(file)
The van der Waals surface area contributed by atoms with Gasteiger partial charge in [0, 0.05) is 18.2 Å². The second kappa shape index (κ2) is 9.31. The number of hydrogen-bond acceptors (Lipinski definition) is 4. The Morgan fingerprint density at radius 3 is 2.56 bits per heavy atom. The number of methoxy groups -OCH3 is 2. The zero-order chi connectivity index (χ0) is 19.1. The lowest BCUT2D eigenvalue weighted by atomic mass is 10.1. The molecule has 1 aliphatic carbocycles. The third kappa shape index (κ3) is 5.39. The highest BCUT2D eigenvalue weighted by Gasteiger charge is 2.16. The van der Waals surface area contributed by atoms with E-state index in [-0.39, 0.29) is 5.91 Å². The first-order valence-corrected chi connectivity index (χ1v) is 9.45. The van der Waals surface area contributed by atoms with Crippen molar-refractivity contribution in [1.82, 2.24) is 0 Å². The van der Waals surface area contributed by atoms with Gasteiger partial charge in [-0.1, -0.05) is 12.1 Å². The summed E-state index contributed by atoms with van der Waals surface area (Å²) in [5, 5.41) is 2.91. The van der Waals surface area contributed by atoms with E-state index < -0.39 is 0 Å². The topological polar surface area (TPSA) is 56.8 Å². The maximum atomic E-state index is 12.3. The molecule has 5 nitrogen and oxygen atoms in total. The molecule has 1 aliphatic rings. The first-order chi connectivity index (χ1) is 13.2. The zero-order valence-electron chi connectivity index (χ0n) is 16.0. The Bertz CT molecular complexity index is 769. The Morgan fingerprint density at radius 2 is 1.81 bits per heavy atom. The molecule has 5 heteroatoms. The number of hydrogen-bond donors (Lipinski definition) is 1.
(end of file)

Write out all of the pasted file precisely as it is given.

The van der Waals surface area contributed by atoms with Gasteiger partial charge in [0, 0.05) is 18.2 Å². The second kappa shape index (κ2) is 9.31. The number of hydrogen-bond acceptors (Lipinski definition) is 4. The Morgan fingerprint density at radius 3 is 2.56 bits per heavy atom. The number of methoxy groups -OCH3 is 2. The zero-order chi connectivity index (χ0) is 19.1. The lowest BCUT2D eigenvalue weighted by atomic mass is 10.1. The molecule has 1 aliphatic carbocycles. The third kappa shape index (κ3) is 5.39. The highest BCUT2D eigenvalue weighted by Gasteiger charge is 2.16. The van der Waals surface area contributed by atoms with E-state index in [-0.39, 0.29) is 5.91 Å². The first-order valence-corrected chi connectivity index (χ1v) is 9.45. The van der Waals surface area contributed by atoms with Crippen molar-refractivity contribution in [1.82, 2.24) is 0 Å². The van der Waals surface area contributed by atoms with Gasteiger partial charge in [-0.1, -0.05) is 12.1 Å². The summed E-state index contributed by atoms with van der Waals surface area (Å²) in [5, 5.41) is 2.91. The van der Waals surface area contributed by atoms with E-state index < -0.39 is 0 Å². The topological polar surface area (TPSA) is 56.8 Å². The maximum atomic E-state index is 12.3. The molecule has 5 nitrogen and oxygen atoms in total. The molecule has 1 aliphatic rings. The first-order chi connectivity index (χ1) is 13.2. The zero-order valence-electron chi connectivity index (χ0n) is 16.0. The Bertz CT molecular complexity index is 769. The Morgan fingerprint density at radius 2 is 1.81 bits per heavy atom. The molecule has 5 heteroatoms. The number of hydrogen-bond donors (Lipinski definition) is 1.